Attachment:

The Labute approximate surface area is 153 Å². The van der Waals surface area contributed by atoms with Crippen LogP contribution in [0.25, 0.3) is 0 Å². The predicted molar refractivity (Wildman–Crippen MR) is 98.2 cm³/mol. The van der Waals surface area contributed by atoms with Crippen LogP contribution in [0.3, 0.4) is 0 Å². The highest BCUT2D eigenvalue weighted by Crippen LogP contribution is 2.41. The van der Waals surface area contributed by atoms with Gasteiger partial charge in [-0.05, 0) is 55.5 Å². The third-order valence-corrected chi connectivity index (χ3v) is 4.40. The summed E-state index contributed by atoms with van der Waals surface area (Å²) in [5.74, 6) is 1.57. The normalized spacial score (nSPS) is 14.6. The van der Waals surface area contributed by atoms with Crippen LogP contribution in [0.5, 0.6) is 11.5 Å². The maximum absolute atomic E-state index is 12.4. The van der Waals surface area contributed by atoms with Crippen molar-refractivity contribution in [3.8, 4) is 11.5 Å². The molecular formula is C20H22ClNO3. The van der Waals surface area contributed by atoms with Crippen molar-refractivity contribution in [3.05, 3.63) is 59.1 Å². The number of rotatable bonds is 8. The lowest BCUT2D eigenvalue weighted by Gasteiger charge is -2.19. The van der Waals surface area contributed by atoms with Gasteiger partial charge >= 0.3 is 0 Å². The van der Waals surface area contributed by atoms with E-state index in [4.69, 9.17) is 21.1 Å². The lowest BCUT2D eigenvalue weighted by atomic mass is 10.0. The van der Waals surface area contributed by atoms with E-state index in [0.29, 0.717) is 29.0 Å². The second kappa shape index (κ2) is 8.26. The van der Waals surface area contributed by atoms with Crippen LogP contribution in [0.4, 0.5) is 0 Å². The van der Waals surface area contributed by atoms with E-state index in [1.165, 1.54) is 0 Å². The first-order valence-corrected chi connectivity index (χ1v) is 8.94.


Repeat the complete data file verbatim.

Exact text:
The Labute approximate surface area is 153 Å². The van der Waals surface area contributed by atoms with Crippen LogP contribution in [0.25, 0.3) is 0 Å². The predicted molar refractivity (Wildman–Crippen MR) is 98.2 cm³/mol. The van der Waals surface area contributed by atoms with Crippen LogP contribution in [0.3, 0.4) is 0 Å². The highest BCUT2D eigenvalue weighted by Crippen LogP contribution is 2.41. The van der Waals surface area contributed by atoms with Gasteiger partial charge in [-0.05, 0) is 55.5 Å². The third-order valence-corrected chi connectivity index (χ3v) is 4.40. The summed E-state index contributed by atoms with van der Waals surface area (Å²) in [5.74, 6) is 1.57. The normalized spacial score (nSPS) is 14.6. The van der Waals surface area contributed by atoms with Crippen LogP contribution in [0.5, 0.6) is 11.5 Å². The maximum absolute atomic E-state index is 12.4. The van der Waals surface area contributed by atoms with Crippen molar-refractivity contribution in [3.8, 4) is 11.5 Å². The molecular formula is C20H22ClNO3. The van der Waals surface area contributed by atoms with Crippen molar-refractivity contribution in [3.05, 3.63) is 59.1 Å². The number of rotatable bonds is 8. The lowest BCUT2D eigenvalue weighted by Gasteiger charge is -2.19. The van der Waals surface area contributed by atoms with Gasteiger partial charge >= 0.3 is 0 Å². The van der Waals surface area contributed by atoms with E-state index in [4.69, 9.17) is 21.1 Å². The lowest BCUT2D eigenvalue weighted by atomic mass is 10.0. The van der Waals surface area contributed by atoms with E-state index in [0.29, 0.717) is 29.0 Å². The second kappa shape index (κ2) is 8.26. The van der Waals surface area contributed by atoms with Crippen LogP contribution in [0.4, 0.5) is 0 Å². The van der Waals surface area contributed by atoms with E-state index in [1.165, 1.54) is 0 Å². The first-order valence-corrected chi connectivity index (χ1v) is 8.94.